Rep. Jack Kingston calls for ending the BCAP biomass payments


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Rep. Jack Kingston calls for ending the BCAP  biomass payments program

By Jon H. Harsch

© Copyright Agri-Pulse Communications, Inc.

Together we can feed the Beesp class="MsoNormal" style="margin-bottom: 6pt; ">Washington, March 25 - “If we don't kill it now,” Rep. Jack Kingston (R-GA) warned USDA Under Secretary Jim Miller in a House hearing Thursday, “it will have its own lobbying group, it has a constituency growing.” Rep. Rosa DeLauro (D-CT), Chair of the House Appropriations Subcommittee on Agriculture, chimed in, telling Miller the program's cost has soared to “30 times more expensive than the original CBO [Congressional Budget Office] scoring for this program.”

Kington, the Subcommittee's Ranking Republican, and DeLauro were talking about USDA's Biomass Crop Assistance Program(BCAP) which provides incentive payments for delivering biomass for bioenergy production, which Kingston “from papermill country” says means “paying people to do what they did all along.” Miller responded that USDA has proposed significantly revised BCAP rules to ensure that future payments only apply to “additionality” and no longer create competition with other value-added uses such as for particleboard production. He pointed out as well that BCAP is part of an overall effort to encourage production of advanced biofuels. Finally, Miller invited Kingston to submit comments on the new BCAP rules which are still in a public comment period.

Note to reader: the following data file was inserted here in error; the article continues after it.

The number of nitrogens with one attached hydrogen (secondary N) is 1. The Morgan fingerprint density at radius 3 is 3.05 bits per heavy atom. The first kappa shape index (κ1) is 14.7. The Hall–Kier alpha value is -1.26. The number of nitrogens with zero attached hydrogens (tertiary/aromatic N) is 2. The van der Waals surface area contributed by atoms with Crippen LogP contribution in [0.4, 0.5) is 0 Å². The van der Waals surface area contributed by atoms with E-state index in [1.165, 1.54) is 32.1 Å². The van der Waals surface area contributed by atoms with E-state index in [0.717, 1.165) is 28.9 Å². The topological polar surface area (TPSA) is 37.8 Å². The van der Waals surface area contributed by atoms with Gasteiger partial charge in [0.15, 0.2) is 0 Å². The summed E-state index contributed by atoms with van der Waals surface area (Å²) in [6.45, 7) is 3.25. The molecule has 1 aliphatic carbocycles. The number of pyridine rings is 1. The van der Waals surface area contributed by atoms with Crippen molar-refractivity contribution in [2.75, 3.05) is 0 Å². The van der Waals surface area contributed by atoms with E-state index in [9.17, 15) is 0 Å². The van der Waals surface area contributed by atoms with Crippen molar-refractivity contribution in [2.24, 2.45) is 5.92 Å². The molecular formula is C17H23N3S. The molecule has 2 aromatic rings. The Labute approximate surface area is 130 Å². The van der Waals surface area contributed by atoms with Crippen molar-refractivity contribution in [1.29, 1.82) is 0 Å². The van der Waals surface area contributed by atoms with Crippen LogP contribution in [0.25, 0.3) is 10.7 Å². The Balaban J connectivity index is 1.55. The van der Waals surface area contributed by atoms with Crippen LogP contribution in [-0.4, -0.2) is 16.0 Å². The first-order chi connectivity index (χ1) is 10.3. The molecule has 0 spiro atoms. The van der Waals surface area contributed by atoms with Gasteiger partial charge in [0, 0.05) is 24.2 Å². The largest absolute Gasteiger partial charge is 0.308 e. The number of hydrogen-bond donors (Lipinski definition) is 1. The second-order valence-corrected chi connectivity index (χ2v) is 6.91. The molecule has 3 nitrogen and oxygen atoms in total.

Kingston expressed surprise that USDA is defending BCAP when the program itself was created by Congress, not USDA. “The projected 10 year cost of this is $2.6 billion,” Kingston said. “We need to kill it.” Farm Service Agency (FSA) Administrator Jonathan Coppess responded that “This program has incredible potential . . . it is a new program and we have to learn what the statute says . . .  I would be cautious about wanting to kill a program we haven't even gotten implemented fully yet.”

Miller explained that it's not up to USDA “to selectively determine which aspects of the 2008 Farm Bill or other legislation that we want to implement because we like it.” He said USDA is continuing with the BCAP program to carry out the intent of Congress “while fulfilling, I think, the real goal of Congress and that is to move us to the next step in terms of renewable energy production.”

Rep. Tom Latham (R-IA) commented that Miller's stated reluctance to change the '08 Farm Bill in the case of BCAP seemed to contradict his earlier support for re-writing the Farm Bill's payment limitation provisions.

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